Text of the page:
Or when he hopefully shouts, “Foot fault,” to the tennis-playing walrus in Fuddy Duddy Buddy, It is typical of his good-tempered philosophy that when he is told he has been playing with a walrus he is downcast for only a moment, then says: “A walrus, eh? Well, I like him . . . I like him.
We feel we should call him “sir” as, with homburg hat, velvet-collared coat, gouty foot and stout cane, he limps on to a swinging girder and, when he has been lowered dangerously to earth, observes to the operator: “How often have you been working a lift, son?”
His creator began cartoon-drawing in the Disney studios, was responsible for the first animations of Snow White And The Seven Dwarfs and did the story of Bambi. He was unlucky in the Disney economy drive of 1941, formed United Productions of America in 1945. Then he had a staff of six; now it is a hundred plus.
He has created a new cartoon idiom, strangely enough, by being both conservative and experimental in technique. He is conservative in his return to the early Disney method of emphasizing the flat unreality of his drawings. While Disney now strives for a three-dimensional, photographic realism, Bosustow exaggerates and distorts to emphasize the comic essence of his cartoon personalities.
Mr. Magoo and his colleagues do not move in the smooth, articulated manner of live stars, as Disney characters do. They jerk and leap, as only animated drawings can. The technical difference is that Disney has one animation of each frame, Bosustow has one to every two or three frames.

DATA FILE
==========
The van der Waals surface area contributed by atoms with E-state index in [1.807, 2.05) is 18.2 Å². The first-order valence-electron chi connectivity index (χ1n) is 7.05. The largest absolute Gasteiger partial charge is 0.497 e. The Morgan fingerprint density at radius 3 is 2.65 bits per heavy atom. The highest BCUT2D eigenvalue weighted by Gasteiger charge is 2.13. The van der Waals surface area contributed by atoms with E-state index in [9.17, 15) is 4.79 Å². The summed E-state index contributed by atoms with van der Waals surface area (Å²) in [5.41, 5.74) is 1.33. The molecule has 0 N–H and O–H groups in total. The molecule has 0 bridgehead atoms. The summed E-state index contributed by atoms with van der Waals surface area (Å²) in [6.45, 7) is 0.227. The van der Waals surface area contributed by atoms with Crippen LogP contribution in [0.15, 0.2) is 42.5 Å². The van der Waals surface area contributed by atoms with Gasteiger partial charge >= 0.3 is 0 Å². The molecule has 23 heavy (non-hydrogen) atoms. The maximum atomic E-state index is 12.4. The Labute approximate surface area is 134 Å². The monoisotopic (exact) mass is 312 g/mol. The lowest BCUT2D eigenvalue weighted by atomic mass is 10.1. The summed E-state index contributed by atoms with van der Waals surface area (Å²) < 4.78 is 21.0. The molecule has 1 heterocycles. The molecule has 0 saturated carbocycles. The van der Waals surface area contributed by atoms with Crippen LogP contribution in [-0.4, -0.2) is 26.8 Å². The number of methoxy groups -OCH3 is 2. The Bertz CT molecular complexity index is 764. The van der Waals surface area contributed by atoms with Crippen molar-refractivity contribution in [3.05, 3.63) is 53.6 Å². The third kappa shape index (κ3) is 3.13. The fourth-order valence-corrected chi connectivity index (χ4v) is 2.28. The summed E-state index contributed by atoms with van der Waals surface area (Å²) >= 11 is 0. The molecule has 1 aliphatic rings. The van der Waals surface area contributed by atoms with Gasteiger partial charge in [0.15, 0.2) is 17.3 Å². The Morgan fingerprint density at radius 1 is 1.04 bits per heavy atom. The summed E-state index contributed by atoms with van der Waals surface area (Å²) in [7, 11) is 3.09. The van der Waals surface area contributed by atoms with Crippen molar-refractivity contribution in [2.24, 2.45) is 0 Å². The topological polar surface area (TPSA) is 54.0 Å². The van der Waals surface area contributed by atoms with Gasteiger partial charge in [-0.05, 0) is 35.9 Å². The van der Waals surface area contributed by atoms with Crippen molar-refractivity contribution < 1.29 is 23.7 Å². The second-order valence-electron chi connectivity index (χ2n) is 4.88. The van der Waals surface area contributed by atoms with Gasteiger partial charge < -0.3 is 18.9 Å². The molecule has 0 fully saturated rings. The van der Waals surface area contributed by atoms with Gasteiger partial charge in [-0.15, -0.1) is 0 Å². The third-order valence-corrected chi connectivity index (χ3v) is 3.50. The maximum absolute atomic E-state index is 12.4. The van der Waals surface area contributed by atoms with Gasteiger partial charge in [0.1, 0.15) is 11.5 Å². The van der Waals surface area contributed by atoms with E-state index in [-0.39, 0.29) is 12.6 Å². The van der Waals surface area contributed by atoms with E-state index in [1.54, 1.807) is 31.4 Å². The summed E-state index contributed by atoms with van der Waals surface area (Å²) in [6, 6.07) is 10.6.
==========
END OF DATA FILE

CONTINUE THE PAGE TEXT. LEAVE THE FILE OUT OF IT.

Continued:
Bosustow and his associates, John Hubley and Art Babbitt, have experimented and evolved a lively, modern style that makes any single frame as gay and inventive as a “New Yorker” cover. In the Oscar-winning Gerald McBoing Boing, for example, the screen is a canvas on which only the most important details are sketched, with a flowing, witty line, enriched by bold yet subtle washes of colour.
The eye is drawn by the composition of the lines and patterns, and held by the sudden blossoming of shapes in the primary colours against delicate pastel backgrounds. When this draughtsmanship is linked with the galvanic activity of the figures, the movement of the camera, an extraordinary effect is created—as though Van Gogh had got mixed up with Felix the Cat.
Apart from a number of Mr. Magoo pictures, Columbia is releasing shortly Rooty Toot Toot, a lively folk-tale based on the Frankie and Johnny ballad, which was talked about at this year’s Edinburgh’s Festival; Popcorn Story, a satirical story about the inventor of popcorn; Family Circus, the story of a little girl who is the terror of her home until her father discovers that jealousy of her baby brother is the reason for her behaviour. This line-up illustrates the point about Bosustow and U.P.A.: they have evolved a formula for animated shorts that are meant for thinking adults yet also are a great delight to the children.